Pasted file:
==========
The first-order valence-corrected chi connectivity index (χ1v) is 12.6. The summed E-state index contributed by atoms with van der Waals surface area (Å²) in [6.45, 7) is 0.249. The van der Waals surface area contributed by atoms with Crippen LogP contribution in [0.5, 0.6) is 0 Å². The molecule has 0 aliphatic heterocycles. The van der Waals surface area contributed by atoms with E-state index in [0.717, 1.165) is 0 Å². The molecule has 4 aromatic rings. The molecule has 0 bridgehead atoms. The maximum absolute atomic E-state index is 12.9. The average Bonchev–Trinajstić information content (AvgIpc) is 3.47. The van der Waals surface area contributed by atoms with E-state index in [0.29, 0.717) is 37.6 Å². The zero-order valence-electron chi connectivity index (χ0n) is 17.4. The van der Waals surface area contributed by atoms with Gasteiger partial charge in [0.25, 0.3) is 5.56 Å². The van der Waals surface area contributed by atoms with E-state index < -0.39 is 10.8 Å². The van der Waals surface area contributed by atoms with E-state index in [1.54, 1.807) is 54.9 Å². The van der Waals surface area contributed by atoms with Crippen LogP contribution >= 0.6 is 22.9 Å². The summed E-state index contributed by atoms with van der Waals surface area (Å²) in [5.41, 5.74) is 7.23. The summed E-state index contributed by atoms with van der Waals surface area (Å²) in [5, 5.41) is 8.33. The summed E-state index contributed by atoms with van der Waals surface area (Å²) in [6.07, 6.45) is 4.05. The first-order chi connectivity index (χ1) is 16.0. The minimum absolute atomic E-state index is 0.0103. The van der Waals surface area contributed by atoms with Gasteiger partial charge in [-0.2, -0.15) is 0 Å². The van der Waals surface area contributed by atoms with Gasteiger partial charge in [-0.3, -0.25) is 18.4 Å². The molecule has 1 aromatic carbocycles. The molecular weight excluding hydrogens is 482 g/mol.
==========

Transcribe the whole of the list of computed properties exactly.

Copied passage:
The first-order valence-corrected chi connectivity index (χ1v) is 12.6. The summed E-state index contributed by atoms with van der Waals surface area (Å²) in [6.45, 7) is 0.249. The van der Waals surface area contributed by atoms with Crippen LogP contribution in [0.5, 0.6) is 0 Å². The molecule has 0 aliphatic heterocycles. The van der Waals surface area contributed by atoms with E-state index in [0.717, 1.165) is 0 Å². The molecule has 4 aromatic rings. The molecule has 0 bridgehead atoms. The maximum absolute atomic E-state index is 12.9. The average Bonchev–Trinajstić information content (AvgIpc) is 3.47. The van der Waals surface area contributed by atoms with E-state index in [0.29, 0.717) is 37.6 Å². The zero-order valence-electron chi connectivity index (χ0n) is 17.4. The van der Waals surface area contributed by atoms with Gasteiger partial charge in [0.25, 0.3) is 5.56 Å². The van der Waals surface area contributed by atoms with E-state index < -0.39 is 10.8 Å². The van der Waals surface area contributed by atoms with E-state index in [1.54, 1.807) is 54.9 Å². The van der Waals surface area contributed by atoms with Crippen LogP contribution >= 0.6 is 22.9 Å². The summed E-state index contributed by atoms with van der Waals surface area (Å²) in [5.41, 5.74) is 7.23. The summed E-state index contributed by atoms with van der Waals surface area (Å²) in [5, 5.41) is 8.33. The summed E-state index contributed by atoms with van der Waals surface area (Å²) in [6.07, 6.45) is 4.05. The first-order chi connectivity index (χ1) is 16.0. The minimum absolute atomic E-state index is 0.0103. The van der Waals surface area contributed by atoms with Gasteiger partial charge in [-0.2, -0.15) is 0 Å². The van der Waals surface area contributed by atoms with Gasteiger partial charge in [-0.3, -0.25) is 18.4 Å². The molecule has 1 aromatic carbocycles. The molecular weight excluding hydrogens is 482 g/mol.